Engineers Extend the Reach of Flat-Pack Bridge Construction
The Engineer posted on January 23, 2015 |

bridge, civil engineering, flat-pack, concrete, prefabCivil Engineers at Queen’s University Belfast have developed the world’s longest ‘flat pack’ arch bridge.

Based on the ‘FlexiArch’ system, the bridge is unique in that it will be transported to site in flat-pack form but when lifted, will transform under gravity into an arch. 

The bridge is due to be installed near Portsmouth in coming months and will span 16 metres (53 feet) over the Wallington River in Waterlooville, Hampshire. Made up of 17 units (1m wide) of pre-cast concrete, each weighing 16 tons, the bridge will take less than a day to install using a 200-300 ton crane in association with a lifting beam also designed and built in Northern Ireland.

If the alternative of a conventional arch had been utilised it would have taken months to construct and would have been much more costly. A FlexiArch bridge requires little maintenance and should last 300 years, compared to the projected lifespan of up to 120 years that accompanies a conventional bridge. It is the result of 10 years of research from the early 1990s in the School of Civil Engineering at Queen’s University Belfast. Queen’s was recently placed in the Top 10 of research intensive universities in the UK, and Civil and Construction Engineering at Queen’s was ranked third in the UK for research intensity.

There are over 50 FlexiArch bridges now in the UK and Ireland, including the three footbridges in parkland surrounding Newtownabbey Council building.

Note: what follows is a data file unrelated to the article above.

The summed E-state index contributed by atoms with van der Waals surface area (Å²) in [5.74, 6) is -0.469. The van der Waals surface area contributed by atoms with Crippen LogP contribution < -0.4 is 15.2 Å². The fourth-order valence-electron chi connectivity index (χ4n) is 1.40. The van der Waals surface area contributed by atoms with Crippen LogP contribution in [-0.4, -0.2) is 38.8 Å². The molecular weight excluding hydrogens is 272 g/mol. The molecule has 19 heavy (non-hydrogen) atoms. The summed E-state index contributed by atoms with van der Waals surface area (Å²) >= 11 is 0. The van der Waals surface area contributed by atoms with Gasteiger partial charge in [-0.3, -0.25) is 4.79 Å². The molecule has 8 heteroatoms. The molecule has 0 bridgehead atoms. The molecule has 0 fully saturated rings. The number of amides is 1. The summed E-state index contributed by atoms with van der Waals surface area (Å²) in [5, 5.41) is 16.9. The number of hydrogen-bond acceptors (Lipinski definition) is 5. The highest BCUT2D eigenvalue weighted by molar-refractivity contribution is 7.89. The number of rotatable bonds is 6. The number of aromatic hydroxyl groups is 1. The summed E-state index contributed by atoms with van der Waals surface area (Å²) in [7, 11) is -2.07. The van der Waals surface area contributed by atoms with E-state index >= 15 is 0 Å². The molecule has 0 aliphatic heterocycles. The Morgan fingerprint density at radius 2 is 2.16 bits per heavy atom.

Professor Adrian Long, from the School of Planning, Architecture and Civil Engineering at Queen’s University, who patented the FlexiArch concept in 2004, said: “This is a real milestone which has been reached as a result of the hard work, effective collaboration and the combined expertise of the Queen’s and Macrete team. We are delighted with this latest development and of how successful the FlexiArch system has become. Over 50 FlexiArch bridges have now been installed in the UK and Ireland where it has been found to be even more versatile than anticipated.

“The award-winning FlexiArch system is attracting international interest and this project is a reflection of the world leading research being undertaken at Queen’s and the effectiveness of our collaborations with industry and business.”

Macrete project manager, Abhey Gupta said:  “This innovative system is exceptional as it is easily transported in flat pack form and then rapidly installed on site. It is also unique as its strength does not depend on corrodible reinforcement, thus it should have a lifetime of at least 300 years whereas conventional bridges seldom achieve their design life of 120 years.”

Source: Queen’s University Belfast

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